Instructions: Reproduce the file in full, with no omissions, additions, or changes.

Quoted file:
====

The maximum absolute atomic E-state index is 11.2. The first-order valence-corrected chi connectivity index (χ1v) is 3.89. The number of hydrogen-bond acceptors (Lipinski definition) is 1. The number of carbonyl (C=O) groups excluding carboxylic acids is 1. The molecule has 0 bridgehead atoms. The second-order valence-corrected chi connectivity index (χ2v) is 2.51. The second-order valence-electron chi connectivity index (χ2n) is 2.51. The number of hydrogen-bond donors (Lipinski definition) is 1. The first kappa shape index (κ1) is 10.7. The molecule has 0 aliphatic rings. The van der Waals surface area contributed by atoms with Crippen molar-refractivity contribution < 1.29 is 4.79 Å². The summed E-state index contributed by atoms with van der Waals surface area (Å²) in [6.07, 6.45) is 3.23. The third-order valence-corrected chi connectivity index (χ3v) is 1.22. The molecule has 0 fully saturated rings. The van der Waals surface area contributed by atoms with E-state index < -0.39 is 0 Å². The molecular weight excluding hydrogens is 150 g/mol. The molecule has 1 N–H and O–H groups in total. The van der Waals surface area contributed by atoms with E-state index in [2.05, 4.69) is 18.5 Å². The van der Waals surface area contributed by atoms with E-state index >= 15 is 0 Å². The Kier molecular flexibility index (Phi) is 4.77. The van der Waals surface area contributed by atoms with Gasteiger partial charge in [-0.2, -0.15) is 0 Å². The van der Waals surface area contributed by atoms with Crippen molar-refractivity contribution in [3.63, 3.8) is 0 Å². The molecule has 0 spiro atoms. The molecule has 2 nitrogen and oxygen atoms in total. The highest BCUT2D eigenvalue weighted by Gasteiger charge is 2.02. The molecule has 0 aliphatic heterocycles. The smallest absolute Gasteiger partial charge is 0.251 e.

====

The maximum absolute atomic E-state index is 11.2. The first-order valence-corrected chi connectivity index (χ1v) is 3.89. The number of hydrogen-bond acceptors (Lipinski definition) is 1. The number of carbonyl (C=O) groups excluding carboxylic acids is 1. The molecule has 0 bridgehead atoms. The second-order valence-corrected chi connectivity index (χ2v) is 2.51. The second-order valence-electron chi connectivity index (χ2n) is 2.51. The number of hydrogen-bond donors (Lipinski definition) is 1. The first kappa shape index (κ1) is 10.7. The molecule has 0 aliphatic rings. The van der Waals surface area contributed by atoms with Crippen molar-refractivity contribution < 1.29 is 4.79 Å². The summed E-state index contributed by atoms with van der Waals surface area (Å²) in [6.07, 6.45) is 3.23. The third-order valence-corrected chi connectivity index (χ3v) is 1.22. The molecule has 0 fully saturated rings. The van der Waals surface area contributed by atoms with E-state index < -0.39 is 0 Å². The molecular weight excluding hydrogens is 150 g/mol. The molecule has 1 N–H and O–H groups in total. The van der Waals surface area contributed by atoms with E-state index in [2.05, 4.69) is 18.5 Å². The van der Waals surface area contributed by atoms with E-state index >= 15 is 0 Å². The Kier molecular flexibility index (Phi) is 4.77. The van der Waals surface area contributed by atoms with Gasteiger partial charge in [-0.2, -0.15) is 0 Å². The van der Waals surface area contributed by atoms with Crippen molar-refractivity contribution in [3.63, 3.8) is 0 Å². The molecule has 0 spiro atoms. The molecule has 2 nitrogen and oxygen atoms in total. The highest BCUT2D eigenvalue weighted by Gasteiger charge is 2.02. The molecule has 0 aliphatic heterocycles. The smallest absolute Gasteiger partial charge is 0.251 e.